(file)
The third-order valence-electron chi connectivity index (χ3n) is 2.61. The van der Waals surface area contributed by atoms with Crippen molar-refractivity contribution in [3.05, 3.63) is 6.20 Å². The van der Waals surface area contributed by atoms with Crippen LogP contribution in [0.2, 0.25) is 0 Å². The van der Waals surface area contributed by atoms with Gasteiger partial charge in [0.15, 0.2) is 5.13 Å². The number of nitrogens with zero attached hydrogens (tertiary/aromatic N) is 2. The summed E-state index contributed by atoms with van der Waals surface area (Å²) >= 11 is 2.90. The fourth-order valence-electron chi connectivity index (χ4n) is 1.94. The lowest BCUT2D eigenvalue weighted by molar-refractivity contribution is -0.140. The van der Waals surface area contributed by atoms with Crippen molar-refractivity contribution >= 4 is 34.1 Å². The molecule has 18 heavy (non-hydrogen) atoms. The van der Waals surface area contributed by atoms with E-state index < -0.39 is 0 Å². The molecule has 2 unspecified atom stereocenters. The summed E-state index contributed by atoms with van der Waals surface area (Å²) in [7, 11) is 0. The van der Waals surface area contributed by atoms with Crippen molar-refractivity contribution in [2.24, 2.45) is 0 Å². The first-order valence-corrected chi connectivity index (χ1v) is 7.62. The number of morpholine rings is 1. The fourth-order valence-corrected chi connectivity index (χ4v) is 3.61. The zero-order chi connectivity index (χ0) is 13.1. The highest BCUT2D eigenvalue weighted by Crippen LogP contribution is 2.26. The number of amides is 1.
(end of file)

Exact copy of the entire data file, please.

The third-order valence-electron chi connectivity index (χ3n) is 2.61. The van der Waals surface area contributed by atoms with Crippen molar-refractivity contribution in [3.05, 3.63) is 6.20 Å². The van der Waals surface area contributed by atoms with Crippen LogP contribution in [0.2, 0.25) is 0 Å². The van der Waals surface area contributed by atoms with Gasteiger partial charge in [0.15, 0.2) is 5.13 Å². The number of nitrogens with zero attached hydrogens (tertiary/aromatic N) is 2. The summed E-state index contributed by atoms with van der Waals surface area (Å²) >= 11 is 2.90. The fourth-order valence-electron chi connectivity index (χ4n) is 1.94. The lowest BCUT2D eigenvalue weighted by molar-refractivity contribution is -0.140. The van der Waals surface area contributed by atoms with Crippen molar-refractivity contribution >= 4 is 34.1 Å². The molecule has 18 heavy (non-hydrogen) atoms. The van der Waals surface area contributed by atoms with E-state index < -0.39 is 0 Å². The molecule has 2 unspecified atom stereocenters. The summed E-state index contributed by atoms with van der Waals surface area (Å²) in [7, 11) is 0. The van der Waals surface area contributed by atoms with Crippen molar-refractivity contribution in [2.24, 2.45) is 0 Å². The first-order valence-corrected chi connectivity index (χ1v) is 7.62. The number of morpholine rings is 1. The fourth-order valence-corrected chi connectivity index (χ4v) is 3.61. The zero-order chi connectivity index (χ0) is 13.1. The highest BCUT2D eigenvalue weighted by Crippen LogP contribution is 2.26. The number of amides is 1.